Franchisees must pay domestic taxes such as corporate tax, which is now at 25%, Value Added Tax for the imported service that is currently at 14%, among others. Franchisees need to comply with their tax obligations to avoid conflicts with the Kenya Revenue Authority.

Licenses and approvals

Franchisees should ensure that they obtain other licenses and approvals before operating in Kenya. Some of these approvals are sector-specific such as banking and insurance. It is fundamental to get the permissions of institutions such as Central Bank if a franchisee plans to operate a banking franchise. There are other approvals obtainable from the county government, such as Food permits and single business permits. To read more on some of the permissions needed, for example, in the formation and registration of companies, click here.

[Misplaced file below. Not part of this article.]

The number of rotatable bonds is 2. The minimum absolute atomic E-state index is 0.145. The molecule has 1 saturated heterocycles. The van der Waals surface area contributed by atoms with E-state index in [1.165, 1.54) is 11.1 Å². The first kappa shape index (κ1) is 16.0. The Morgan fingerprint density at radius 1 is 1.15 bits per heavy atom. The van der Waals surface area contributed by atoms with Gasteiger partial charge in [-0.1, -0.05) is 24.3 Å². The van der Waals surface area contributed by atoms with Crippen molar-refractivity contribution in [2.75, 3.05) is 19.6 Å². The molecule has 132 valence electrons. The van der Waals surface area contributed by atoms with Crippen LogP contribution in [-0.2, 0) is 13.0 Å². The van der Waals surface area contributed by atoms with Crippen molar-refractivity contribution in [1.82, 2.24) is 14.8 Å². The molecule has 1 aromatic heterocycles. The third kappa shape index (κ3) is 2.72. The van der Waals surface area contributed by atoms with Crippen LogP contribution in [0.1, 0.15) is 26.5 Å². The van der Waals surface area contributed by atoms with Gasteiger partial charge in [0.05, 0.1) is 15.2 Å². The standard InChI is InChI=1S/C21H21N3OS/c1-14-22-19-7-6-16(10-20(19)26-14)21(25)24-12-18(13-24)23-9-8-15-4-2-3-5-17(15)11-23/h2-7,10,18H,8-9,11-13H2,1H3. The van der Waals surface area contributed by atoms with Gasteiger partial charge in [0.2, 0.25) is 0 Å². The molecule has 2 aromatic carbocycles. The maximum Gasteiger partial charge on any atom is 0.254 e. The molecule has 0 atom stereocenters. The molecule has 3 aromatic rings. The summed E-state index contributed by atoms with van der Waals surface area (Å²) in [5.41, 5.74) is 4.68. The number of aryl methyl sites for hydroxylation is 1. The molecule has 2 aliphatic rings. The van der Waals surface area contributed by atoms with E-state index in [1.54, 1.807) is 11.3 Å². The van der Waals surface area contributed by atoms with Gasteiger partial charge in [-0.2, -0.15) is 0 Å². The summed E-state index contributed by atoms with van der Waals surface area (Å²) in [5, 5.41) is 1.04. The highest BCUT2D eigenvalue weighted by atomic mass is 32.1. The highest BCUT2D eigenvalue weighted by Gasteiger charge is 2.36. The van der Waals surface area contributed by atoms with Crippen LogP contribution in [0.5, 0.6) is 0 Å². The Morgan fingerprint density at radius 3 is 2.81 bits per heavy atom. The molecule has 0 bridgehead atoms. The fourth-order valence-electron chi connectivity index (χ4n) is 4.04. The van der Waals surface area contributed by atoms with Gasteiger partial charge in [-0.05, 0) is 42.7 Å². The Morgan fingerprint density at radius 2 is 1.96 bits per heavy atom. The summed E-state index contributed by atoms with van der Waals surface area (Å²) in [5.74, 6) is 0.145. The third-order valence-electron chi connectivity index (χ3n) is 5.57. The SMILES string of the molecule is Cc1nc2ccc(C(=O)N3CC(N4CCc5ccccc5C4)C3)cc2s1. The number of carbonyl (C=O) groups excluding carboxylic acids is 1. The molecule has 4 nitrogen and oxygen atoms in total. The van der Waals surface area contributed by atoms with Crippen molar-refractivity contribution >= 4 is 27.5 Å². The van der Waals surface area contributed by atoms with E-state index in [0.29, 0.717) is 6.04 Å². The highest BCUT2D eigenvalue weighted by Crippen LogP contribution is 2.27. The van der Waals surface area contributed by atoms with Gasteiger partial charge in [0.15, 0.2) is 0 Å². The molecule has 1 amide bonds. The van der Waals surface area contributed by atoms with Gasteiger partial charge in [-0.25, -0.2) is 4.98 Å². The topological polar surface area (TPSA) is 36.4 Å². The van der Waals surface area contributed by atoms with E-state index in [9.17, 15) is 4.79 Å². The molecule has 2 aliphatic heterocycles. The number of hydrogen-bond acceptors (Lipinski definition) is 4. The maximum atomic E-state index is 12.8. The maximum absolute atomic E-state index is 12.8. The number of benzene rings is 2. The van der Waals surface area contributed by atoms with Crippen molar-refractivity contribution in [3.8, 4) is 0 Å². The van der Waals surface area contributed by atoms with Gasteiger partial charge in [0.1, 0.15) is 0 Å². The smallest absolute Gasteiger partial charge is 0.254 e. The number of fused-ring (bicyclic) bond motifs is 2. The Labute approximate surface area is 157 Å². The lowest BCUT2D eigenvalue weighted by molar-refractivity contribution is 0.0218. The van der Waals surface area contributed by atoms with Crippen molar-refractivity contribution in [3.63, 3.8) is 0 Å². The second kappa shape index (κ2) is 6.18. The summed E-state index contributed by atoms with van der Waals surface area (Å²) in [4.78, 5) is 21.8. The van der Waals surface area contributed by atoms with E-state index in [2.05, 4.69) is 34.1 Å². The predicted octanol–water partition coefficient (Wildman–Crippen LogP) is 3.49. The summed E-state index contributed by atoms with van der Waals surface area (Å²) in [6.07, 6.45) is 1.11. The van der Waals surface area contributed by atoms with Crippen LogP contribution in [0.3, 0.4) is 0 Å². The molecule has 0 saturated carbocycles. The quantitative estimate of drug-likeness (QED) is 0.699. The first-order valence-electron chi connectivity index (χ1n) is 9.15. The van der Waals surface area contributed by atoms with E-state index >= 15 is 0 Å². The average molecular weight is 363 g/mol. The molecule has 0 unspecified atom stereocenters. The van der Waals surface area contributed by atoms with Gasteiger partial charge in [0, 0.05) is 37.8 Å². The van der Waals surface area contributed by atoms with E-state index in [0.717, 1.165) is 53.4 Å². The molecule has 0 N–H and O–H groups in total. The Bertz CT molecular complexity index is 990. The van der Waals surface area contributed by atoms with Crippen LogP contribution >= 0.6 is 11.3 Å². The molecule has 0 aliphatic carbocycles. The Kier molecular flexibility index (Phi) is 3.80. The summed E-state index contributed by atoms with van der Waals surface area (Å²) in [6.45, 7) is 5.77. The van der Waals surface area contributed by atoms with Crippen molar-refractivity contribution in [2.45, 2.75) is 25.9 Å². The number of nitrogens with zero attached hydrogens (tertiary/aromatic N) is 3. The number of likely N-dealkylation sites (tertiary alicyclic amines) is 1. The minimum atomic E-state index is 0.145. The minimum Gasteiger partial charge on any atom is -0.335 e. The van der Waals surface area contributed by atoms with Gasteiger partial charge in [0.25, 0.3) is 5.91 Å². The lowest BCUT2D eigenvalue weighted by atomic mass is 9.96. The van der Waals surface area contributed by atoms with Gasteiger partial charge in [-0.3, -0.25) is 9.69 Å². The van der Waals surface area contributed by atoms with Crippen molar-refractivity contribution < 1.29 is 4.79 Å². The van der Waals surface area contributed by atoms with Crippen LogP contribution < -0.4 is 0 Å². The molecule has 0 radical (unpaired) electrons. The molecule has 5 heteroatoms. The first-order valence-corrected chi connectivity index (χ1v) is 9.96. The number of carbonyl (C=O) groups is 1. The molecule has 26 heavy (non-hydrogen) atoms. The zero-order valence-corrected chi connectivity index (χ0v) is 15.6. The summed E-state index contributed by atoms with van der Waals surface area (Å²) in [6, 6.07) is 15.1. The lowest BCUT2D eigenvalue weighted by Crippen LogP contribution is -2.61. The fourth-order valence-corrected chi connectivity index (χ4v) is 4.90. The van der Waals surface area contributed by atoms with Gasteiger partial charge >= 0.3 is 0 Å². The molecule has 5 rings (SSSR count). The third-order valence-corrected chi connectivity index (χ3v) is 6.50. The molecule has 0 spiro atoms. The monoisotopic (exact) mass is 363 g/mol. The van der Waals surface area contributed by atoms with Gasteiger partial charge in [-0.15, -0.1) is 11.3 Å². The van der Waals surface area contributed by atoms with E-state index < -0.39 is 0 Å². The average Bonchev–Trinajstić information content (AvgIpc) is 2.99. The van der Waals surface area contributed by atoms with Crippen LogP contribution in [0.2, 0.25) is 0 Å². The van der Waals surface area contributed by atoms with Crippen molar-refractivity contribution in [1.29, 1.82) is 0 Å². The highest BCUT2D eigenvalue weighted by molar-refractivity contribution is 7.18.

Anti-money laundering regulations

The Proceeds of Crime and Anti-Money Laundering Act, No. 9 of 2009 criminalizes conduct such as money laundering, acquiring and possessing of proceeds of crime. Therefore parties should ensure that in agreeing, they are not dealing in property obtained as a result of a crime.

Restrictive covenants

Franchise agreements have post-termination obligations that require the franchisee not to open a similar/competitive business for a specified period. The enforceability of these clauses has been subject to legislative and Court interpretations. Ideally, the Contracts in Restraint of Trade Act prohibit the imposition of unreasonable terms. Additionally, Courts frown upon restraint clauses that favor one party or tend to discourage the other party from seeking employment. For example, see the cases of LG Electronics Africa Logistics FZE v Charles Kimani and Credit Reference Bureau Holdings Ltd v Steven Kunyiha. In drafting restraint clauses, parties should have a specified restricted activity, have a defined customer area, and have a reasonable limitation period.